WHY? This will be the last game — unless a bowl situation were to arise — between Notre Dame and Michigan State until 2026. Whoever wins will get to display the vaunted megaphone trophy for nearly a decade without worry. If that doesn’t get everyone’s competitive juices flowing, well, then that is not much of an indicator of anything because it is actually a pretty absurd keepsake.

(Photo by Maddie Meyer/Getty Images)

BY HOW MUCH? This line moved as high as Notre Dame by five, never to this eye falling below three, and that is where it settled in as of this Friday evening typing. With a combined points total over/under of 54, the theoretical projected score would be an Irish 28-25 victory.

That might be a bit high-scoring, especially considering the performance of Notre Dame’s defense to date. If Georgia could not surpass 20 points, there is no reason to think the Spartans can.

Notre Dame 23, Michigan State 17. (2-1 record on the season.)

THIS WEEK’S INSIDE THE IRSH READING:
Monday Morning Leftovers: Notre Dame should punt less, a Georgia ticket arrest & Bob Diaco’s fate
Questions for the Week: Ankles, Claypool and Notre Dame’s history at Spartan Stadium
Notre Dame’s Opponents: Ready for a tough week for the dozen foes, but that could mean some promising upsets
MSU’s man-to-man pass D may allow Notre Dame & Wimbush to rush more; Kelly on resting Adams
Who among Notre Dame’s receivers might emerge?
And In That Corner … The Michigan State Spartans and a recovery from a 3-9 season
Things To Learn: On Notre Dame’s defensive line, offensive line and Wimbush’s road readiness
Kelly on C.J. Sanders, Kevin Stepherson and punt returns; injury update
Friday at 4: Four things you do not see

INSIDE THE IRISH COVERAGE FROM THE BOSTON COLLEGE GAME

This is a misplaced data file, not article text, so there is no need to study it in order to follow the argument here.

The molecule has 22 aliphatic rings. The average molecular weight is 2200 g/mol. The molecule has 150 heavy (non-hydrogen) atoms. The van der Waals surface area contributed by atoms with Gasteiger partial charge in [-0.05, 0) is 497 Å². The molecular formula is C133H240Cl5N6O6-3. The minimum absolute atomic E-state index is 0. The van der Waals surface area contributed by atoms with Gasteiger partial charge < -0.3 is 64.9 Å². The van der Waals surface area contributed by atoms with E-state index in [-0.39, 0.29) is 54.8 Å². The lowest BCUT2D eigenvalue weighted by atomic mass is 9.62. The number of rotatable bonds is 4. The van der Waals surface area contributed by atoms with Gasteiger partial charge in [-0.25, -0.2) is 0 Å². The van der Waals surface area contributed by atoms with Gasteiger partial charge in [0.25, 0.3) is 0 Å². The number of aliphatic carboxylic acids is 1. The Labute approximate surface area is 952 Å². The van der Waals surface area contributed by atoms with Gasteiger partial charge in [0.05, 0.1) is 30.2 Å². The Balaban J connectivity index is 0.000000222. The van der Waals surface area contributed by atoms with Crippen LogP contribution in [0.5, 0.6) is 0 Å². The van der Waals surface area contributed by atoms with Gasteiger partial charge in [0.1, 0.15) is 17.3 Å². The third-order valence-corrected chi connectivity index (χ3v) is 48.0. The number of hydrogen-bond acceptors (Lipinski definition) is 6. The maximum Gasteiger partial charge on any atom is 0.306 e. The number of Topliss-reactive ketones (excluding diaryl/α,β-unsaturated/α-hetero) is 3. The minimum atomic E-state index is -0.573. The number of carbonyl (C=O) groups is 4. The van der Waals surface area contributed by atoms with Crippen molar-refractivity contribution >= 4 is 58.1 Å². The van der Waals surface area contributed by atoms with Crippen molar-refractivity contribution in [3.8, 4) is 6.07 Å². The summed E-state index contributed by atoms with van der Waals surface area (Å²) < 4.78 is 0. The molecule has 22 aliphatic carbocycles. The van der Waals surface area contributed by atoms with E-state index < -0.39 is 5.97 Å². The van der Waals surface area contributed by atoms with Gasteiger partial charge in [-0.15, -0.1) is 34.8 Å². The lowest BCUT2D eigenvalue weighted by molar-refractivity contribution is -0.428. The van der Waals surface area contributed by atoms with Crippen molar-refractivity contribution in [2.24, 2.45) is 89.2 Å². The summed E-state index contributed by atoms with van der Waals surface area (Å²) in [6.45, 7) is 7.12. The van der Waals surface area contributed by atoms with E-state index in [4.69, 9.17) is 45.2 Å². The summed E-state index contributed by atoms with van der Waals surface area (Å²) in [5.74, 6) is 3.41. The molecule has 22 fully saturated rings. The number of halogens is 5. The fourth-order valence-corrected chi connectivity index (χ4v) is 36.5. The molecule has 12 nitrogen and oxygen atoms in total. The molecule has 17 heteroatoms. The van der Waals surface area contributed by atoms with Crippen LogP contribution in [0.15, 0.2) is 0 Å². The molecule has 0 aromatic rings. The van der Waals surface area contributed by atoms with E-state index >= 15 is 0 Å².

Notre Dame rushes past Boston College and record books
Notre Dame offense may trend toward run, partly thanks to Wimbush
Things We Learned: Notre Dame lacks an aerial attack and a punt return, has a defensive future
Sunday Notre Dame Notebook: Canteen out for the season, Javon McKinley probably sitting also; Kelly on blocking strategy

THIS WEEK’S OUTSIDE READING:
Georgia ticket broker arrested for overselling Notre Dame vs. Bulldogs tickets
The NFL’s Crisis on Offense … may reflect a collegiate trend
At USC, Sundays and Mondays matter just as much as Saturdays
Remembering Michigan State’s epic “Little Giants” fake field goal against Notre Dame
Joe Thomas on measuring a running attack’s success
Nebraska fired athletic director Shawn Eichorst, putting the future employment of head coach Mike Riley, and by extension his defensive coordinator Bob Diaco, in doubt
A long look at Bob Davie’s checkered past as controversy swirls in New Mexico
The Unforgettable, Inspirational CFB Gameday Inside Iowa’s Children’s Hospital
A five-by-five Pac-12 After Dark bingo card for anyone staying up late to watch UCLA at Stanford
10 years after Mike Gundy’s “I’m a man! I’m 40!” rant, the columnist it was aimed at reflects

Friday at 4: Four things you do not see

Getty Images
20 Comments

For all the enjoyment football brings so many, it is a game predicated on one sense above all others: sight.

Sure, the atmosphere in Spartans Stadium this weekend will include the sounds of yelling fans, the smells of propane grills and the taste of cheap, domestic buds. Even the weather will trigger the feeling of sweat.

The game itself, however, needs only working eyes. There is a reason film is usually watched on mute, after all.

There are some things related to the game not seen, or not seen often, though.

Let’s start with an educational session from the NFL’s Cal Ripken — Cleveland Browns left tackle Joe Thomas

Yes, that is the same Thomas as the one drafted in the same year, in the same round, by the same team as former Notre Dame quarterback Brady Quinn. Quinn has not seen NFL action since getting eight starts for the Kansas City Chiefs in 2012, throwing two touchdowns compared to eight interceptions.

Thomas, meanwhile, now blocks for his second former Irish passer while on his way to a likely 11th consecutive Pro Bowl. Note: This is Thomas’ 11th year in the NFL. Not only has he started all 162 games of his career, he has now played in more than 10,000 consecutive offensive snaps.

That’s, uhhh, a lot.

Thursday morning Thomas met with reporters and offered some insights to how he gauges a successful day at the office. (Fair warning: The following embedded video does include one four-letter word. Thomas’ point is quoted and summarized below, so the video may not be necessary to view.)